Seeger through this song, wishes the children God’s blessings upon them to do what is right, speak up for the truth, “May you always know the truth and see the lights surrounding you.” But how does God and truth fit into the this passageway of “youth”, of being “forever young”? We need to look at the two Bible verses one from Psalm 43:4 and one from Mark 10:15 from the story of Jesus and the Children. If you truly want to followers of Jesus, we need to be “young” not in a literal sense, but spiritually. Young children have that joy inside of them when they see something new and they really have the urge to pursue their dreams. Our faith in Jesus Christ must be so. Each time we encounter Jesus Christ, in Word and Sacrament, in the people we meet, we must be youthful in the sense that like children, like young people encounter a great cause, they are curious, they are happy. We must do the same when we put Jesus Christ at the centre of our lives, the “Way, Truth and Life.” (cf. Jn 14:6)
    Yet, things do not stop there. We cannot keep the joy of encountering the Truth to ourselves, but rather, have that reflected “example in speech and conduct, in love, in faith, in purity.” That is what Seeger strives to speak through this song. “May you stay forever young,” is a call for people of all ages to have a young heart to act upon the truth, to stand up for the injustices that arise in the world today. Like youth, we must be energetic and passionate and speak plainly innocently about the truth, and sometimes, the truths that must be said are things that we do not want to hear. However, we cannot turn a blind eye to the horrors and terrors of injustices in the world.
    “May you stay forever young,” is a call for all to stand up and face the truth of injustices that the world is confronted with today and not to turn a blind eye to them.

    Like

  3. The videos on Pete Seeger and the documentation of his journey was a very interesting for me on a personal level as I want to be a constitutional lawyer in the future. I’ve had my heart set on being a constitutional lawyer since middle school. I have the same passions as Pete, I want to help others and I want to advocate for their rights through the legal avenue. I think Pete was an inspiration to many, but as someone who shares the same dreams as him I would think the people themselves were Pete’s inspiration. The fact that Pete continued his work even through his old age and was seen advocating through the streets for human rights when he was 92 years old, is something I absolutely want to mirror – that is how I envision my life to be and that is what I want to be doing at 92 years old. I think Pete is sending a very important message to the youth to inspire, encourage, and mobilize them to pursue their passions and be of service to humanity, because what we need are helpers of humanity. I absolutely adored the idea of giving the children in his band a copy of the universal declaration of human rights as prescribed by the UN to make them human rights ambassadors from the very beginning and this is something I wish had known about when I was growing up at a younger age as well.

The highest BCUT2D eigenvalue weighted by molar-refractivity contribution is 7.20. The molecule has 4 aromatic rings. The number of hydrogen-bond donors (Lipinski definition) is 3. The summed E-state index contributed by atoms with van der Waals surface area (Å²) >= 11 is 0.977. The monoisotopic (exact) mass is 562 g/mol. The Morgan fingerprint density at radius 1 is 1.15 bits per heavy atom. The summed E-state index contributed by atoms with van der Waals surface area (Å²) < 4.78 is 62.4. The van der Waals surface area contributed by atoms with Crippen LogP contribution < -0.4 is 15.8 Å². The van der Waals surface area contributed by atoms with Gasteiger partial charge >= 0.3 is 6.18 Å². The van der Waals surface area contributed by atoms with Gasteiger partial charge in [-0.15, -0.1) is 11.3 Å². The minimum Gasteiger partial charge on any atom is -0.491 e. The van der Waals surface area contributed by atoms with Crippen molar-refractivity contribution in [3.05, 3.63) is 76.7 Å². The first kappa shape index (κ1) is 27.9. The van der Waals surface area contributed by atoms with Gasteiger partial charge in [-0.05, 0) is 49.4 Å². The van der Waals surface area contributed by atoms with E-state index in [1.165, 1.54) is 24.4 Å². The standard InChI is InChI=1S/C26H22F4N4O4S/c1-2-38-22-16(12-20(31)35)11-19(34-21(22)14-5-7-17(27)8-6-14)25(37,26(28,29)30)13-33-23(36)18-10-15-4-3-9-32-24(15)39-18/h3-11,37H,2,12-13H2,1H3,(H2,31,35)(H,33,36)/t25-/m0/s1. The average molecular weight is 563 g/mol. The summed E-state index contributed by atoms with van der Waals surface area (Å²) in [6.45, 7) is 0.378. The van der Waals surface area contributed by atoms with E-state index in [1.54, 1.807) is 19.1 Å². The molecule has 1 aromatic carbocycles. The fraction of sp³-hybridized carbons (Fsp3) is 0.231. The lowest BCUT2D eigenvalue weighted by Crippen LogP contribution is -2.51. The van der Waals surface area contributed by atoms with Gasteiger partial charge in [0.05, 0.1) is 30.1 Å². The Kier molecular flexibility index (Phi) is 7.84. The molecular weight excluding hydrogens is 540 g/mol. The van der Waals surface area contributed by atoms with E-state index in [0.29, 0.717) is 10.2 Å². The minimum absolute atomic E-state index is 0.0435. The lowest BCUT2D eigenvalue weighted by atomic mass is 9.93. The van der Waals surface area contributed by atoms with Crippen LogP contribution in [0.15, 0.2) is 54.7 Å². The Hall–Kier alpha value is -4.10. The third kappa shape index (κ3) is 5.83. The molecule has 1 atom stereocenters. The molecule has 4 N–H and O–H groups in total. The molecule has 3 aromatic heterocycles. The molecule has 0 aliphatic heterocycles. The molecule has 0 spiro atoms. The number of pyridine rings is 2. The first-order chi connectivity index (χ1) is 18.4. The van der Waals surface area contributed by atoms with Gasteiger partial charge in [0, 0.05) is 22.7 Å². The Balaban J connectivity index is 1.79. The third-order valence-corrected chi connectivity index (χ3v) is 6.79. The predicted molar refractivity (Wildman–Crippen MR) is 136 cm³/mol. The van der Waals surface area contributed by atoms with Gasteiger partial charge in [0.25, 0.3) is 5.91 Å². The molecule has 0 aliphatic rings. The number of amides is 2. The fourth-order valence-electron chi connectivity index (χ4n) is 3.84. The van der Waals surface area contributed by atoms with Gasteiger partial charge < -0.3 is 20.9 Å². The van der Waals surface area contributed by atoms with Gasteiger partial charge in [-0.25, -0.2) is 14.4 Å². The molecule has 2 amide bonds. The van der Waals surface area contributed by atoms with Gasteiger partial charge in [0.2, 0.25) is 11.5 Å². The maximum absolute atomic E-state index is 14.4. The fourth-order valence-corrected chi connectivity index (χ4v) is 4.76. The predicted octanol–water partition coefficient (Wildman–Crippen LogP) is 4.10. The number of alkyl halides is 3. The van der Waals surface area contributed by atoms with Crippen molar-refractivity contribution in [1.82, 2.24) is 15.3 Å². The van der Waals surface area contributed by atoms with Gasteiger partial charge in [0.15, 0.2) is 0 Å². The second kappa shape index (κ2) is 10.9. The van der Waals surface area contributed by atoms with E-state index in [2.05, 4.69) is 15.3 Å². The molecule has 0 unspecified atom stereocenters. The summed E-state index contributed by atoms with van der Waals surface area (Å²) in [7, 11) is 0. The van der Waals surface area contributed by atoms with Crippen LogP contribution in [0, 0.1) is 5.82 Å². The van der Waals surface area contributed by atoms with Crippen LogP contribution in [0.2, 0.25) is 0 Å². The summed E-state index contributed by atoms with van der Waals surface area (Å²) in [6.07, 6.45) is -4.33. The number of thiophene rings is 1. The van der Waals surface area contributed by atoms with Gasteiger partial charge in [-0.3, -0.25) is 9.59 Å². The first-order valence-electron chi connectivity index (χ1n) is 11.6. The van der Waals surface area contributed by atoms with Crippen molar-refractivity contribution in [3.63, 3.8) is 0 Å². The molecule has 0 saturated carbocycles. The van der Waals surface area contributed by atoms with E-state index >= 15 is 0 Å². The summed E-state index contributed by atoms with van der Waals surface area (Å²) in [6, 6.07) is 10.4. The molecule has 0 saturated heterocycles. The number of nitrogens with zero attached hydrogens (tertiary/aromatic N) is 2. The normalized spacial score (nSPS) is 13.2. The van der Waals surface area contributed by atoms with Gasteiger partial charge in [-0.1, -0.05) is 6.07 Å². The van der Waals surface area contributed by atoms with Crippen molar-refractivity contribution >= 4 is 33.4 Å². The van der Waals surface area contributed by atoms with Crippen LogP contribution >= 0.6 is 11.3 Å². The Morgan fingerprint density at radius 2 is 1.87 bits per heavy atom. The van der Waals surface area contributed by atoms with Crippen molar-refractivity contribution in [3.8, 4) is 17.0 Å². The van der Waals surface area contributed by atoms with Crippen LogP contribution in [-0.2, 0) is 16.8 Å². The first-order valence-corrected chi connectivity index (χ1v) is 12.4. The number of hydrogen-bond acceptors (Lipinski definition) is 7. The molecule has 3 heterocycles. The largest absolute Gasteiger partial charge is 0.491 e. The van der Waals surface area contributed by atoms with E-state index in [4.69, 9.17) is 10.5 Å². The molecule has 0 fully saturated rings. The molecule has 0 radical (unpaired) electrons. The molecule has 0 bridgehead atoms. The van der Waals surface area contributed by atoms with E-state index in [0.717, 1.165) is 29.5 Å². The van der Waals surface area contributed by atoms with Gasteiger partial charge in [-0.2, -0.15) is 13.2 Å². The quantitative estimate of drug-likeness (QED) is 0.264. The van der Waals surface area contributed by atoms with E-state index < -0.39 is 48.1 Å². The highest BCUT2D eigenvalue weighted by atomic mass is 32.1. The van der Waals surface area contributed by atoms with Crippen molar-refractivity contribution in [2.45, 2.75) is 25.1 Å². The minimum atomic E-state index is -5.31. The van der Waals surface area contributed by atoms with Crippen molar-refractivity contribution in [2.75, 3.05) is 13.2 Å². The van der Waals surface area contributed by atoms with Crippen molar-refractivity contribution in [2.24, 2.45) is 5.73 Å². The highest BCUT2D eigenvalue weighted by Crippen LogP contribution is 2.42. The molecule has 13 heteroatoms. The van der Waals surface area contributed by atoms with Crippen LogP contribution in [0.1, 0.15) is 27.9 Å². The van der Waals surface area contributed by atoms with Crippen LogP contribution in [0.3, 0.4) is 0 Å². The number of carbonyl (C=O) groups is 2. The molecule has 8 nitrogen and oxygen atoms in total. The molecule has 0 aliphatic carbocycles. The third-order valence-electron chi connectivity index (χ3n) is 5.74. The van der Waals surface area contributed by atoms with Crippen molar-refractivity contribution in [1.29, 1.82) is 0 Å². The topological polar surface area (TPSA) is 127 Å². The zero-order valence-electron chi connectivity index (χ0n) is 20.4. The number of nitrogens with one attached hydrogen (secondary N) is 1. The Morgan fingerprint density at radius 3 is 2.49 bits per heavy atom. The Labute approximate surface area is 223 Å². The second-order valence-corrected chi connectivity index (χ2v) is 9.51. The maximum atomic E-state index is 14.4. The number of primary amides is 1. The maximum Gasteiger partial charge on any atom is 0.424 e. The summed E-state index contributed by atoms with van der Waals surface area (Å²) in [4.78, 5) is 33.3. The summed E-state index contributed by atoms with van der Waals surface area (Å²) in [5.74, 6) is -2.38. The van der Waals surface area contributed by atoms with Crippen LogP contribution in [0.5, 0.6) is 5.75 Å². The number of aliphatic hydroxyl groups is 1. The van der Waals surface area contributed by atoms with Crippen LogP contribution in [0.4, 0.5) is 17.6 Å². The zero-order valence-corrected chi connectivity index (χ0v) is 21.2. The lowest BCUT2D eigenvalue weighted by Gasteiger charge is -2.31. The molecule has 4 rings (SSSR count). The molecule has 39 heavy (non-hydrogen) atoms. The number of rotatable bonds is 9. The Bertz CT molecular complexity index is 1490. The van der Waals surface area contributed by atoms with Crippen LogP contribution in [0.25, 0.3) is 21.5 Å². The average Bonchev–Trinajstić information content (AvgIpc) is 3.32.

Like

    1. Hi Dania,

      I love that you wrote ‘I would think the people themselves were Pete’s inspiration.’ That is so insightful! Would Pete Seeger want us to focus on him as an inspiration, or on the people who bravely continue on in the face of injustice every day?

      I think this is also something that is inspiring about young people. Often youth activism emerges out of a perception of injustice, totally regardless of what they are ‘taught’ by ‘the system’. As I get older and become more integrated into the ‘system’ of adult life, it’s exciting but also kind of scary to think that young people may choose to take this system down. Thinking about youth activist movements makes me less eager to try and teach young people about justice, and more eager to listen to what young people themselves think about issues of justice. Maybe part of Pete’s secret to longevity in activism is learning to constantly listen to the emerging perspectives of young people. What do you think? Is activism something we inculcate in young people, or something that naturally emerges regardless of what older generations do (or don’t do)?

      Like

  4. I must be honest; I had never heard of Pete Seeger before engaging with these materials. What an inspiring life!

    My first question is, ‘how was this man able to stay politically engaged and also kind and gentle for so many years?’ I wonder if he ever went through periods of his life when he felt jaded or cynical. If not, how!

    It interested me when he points out the semantic emptiness of the word ‘conservative’. I think the same is true of the word ‘liberal’ today. These words basically refer to affiliation with a political party nowadays. The actual meaning of the words – wanting to protect what is old, and desiring freedom – are both things that I would subscribe to. Do we need new political vocabulary?

    Another interesting point was his defence of community song. This seems to connect to the work of John McKnight that we discussed a few weeks ago. It also connects with the pieces on Bono and Eugene Patterson. In some ways the Psalms were, and continue to be, a kind of ancient community songbook.
    A final thing that stood out to be from the recorded interview was Pete’s observation that ‘You don’t see big marches in Washington anymore’. This was recorded in the mid-90’s. The sense that young people are not engaged enough in politics was felt strongly in the West throughout the 00’s I think. However, it certainly doesn’t seem true anymore. The last decade has seen huge marches in Washington (and around the world) on several occasions. Often it is young people who are at the forefront of these marches.

    Like

Leave a Reply

Fill in your details below or click an icon to log in:

WordPress.com Logo

You are commenting using your WordPress.com account. Log Out /  Change )

Google photo

You are commenting using your Google account. Log Out /  Change )

Twitter picture

You are commenting using your Twitter account. Log Out /  Change )

Facebook photo

You are commenting using your Facebook account. Log Out /  Change )

Connecting to %s